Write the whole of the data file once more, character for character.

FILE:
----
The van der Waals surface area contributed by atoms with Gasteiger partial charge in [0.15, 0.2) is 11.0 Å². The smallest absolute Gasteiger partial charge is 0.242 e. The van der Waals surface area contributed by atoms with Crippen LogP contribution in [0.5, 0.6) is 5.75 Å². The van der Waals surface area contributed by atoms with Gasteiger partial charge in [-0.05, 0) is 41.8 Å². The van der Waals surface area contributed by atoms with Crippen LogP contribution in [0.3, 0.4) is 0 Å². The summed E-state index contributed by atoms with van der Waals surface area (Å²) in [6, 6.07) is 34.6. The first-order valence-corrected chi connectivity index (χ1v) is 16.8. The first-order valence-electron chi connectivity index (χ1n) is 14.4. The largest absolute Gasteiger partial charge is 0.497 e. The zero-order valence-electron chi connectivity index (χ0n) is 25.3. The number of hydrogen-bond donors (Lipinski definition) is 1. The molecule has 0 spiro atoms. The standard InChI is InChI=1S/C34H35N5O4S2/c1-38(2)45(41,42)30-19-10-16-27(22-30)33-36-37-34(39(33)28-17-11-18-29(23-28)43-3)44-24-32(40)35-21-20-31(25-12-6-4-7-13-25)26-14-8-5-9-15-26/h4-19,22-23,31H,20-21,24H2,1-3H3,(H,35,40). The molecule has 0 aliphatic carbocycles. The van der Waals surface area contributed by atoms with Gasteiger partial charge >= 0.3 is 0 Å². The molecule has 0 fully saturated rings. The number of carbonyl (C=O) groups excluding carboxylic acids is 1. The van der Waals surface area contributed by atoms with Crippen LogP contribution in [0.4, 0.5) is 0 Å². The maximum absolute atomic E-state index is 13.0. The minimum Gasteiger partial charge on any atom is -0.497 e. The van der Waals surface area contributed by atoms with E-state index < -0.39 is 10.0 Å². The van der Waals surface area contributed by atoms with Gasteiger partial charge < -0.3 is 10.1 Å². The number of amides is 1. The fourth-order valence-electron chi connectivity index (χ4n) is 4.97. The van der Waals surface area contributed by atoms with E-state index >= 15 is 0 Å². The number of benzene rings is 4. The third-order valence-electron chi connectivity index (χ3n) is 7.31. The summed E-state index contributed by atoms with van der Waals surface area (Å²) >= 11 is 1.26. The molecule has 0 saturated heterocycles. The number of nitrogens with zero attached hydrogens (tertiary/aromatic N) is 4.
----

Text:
The van der Waals surface area contributed by atoms with Gasteiger partial charge in [0.15, 0.2) is 11.0 Å². The smallest absolute Gasteiger partial charge is 0.242 e. The van der Waals surface area contributed by atoms with Crippen LogP contribution in [0.5, 0.6) is 5.75 Å². The van der Waals surface area contributed by atoms with Gasteiger partial charge in [-0.05, 0) is 41.8 Å². The van der Waals surface area contributed by atoms with Crippen LogP contribution in [0.3, 0.4) is 0 Å². The summed E-state index contributed by atoms with van der Waals surface area (Å²) in [6, 6.07) is 34.6. The first-order valence-corrected chi connectivity index (χ1v) is 16.8. The first-order valence-electron chi connectivity index (χ1n) is 14.4. The largest absolute Gasteiger partial charge is 0.497 e. The zero-order valence-electron chi connectivity index (χ0n) is 25.3. The number of hydrogen-bond donors (Lipinski definition) is 1. The molecule has 0 spiro atoms. The standard InChI is InChI=1S/C34H35N5O4S2/c1-38(2)45(41,42)30-19-10-16-27(22-30)33-36-37-34(39(33)28-17-11-18-29(23-28)43-3)44-24-32(40)35-21-20-31(25-12-6-4-7-13-25)26-14-8-5-9-15-26/h4-19,22-23,31H,20-21,24H2,1-3H3,(H,35,40). The molecule has 0 aliphatic carbocycles. The van der Waals surface area contributed by atoms with Gasteiger partial charge >= 0.3 is 0 Å². The molecule has 0 fully saturated rings. The number of carbonyl (C=O) groups excluding carboxylic acids is 1. The van der Waals surface area contributed by atoms with Crippen LogP contribution in [0.4, 0.5) is 0 Å². The maximum absolute atomic E-state index is 13.0. The minimum Gasteiger partial charge on any atom is -0.497 e. The van der Waals surface area contributed by atoms with E-state index < -0.39 is 10.0 Å². The van der Waals surface area contributed by atoms with Gasteiger partial charge < -0.3 is 10.1 Å². The number of amides is 1. The fourth-order valence-electron chi connectivity index (χ4n) is 4.97. The van der Waals surface area contributed by atoms with E-state index >= 15 is 0 Å². The number of benzene rings is 4. The third-order valence-electron chi connectivity index (χ3n) is 7.31. The summed E-state index contributed by atoms with van der Waals surface area (Å²) >= 11 is 1.26. The molecule has 0 saturated heterocycles. The number of nitrogens with zero attached hydrogens (tertiary/aromatic N) is 4.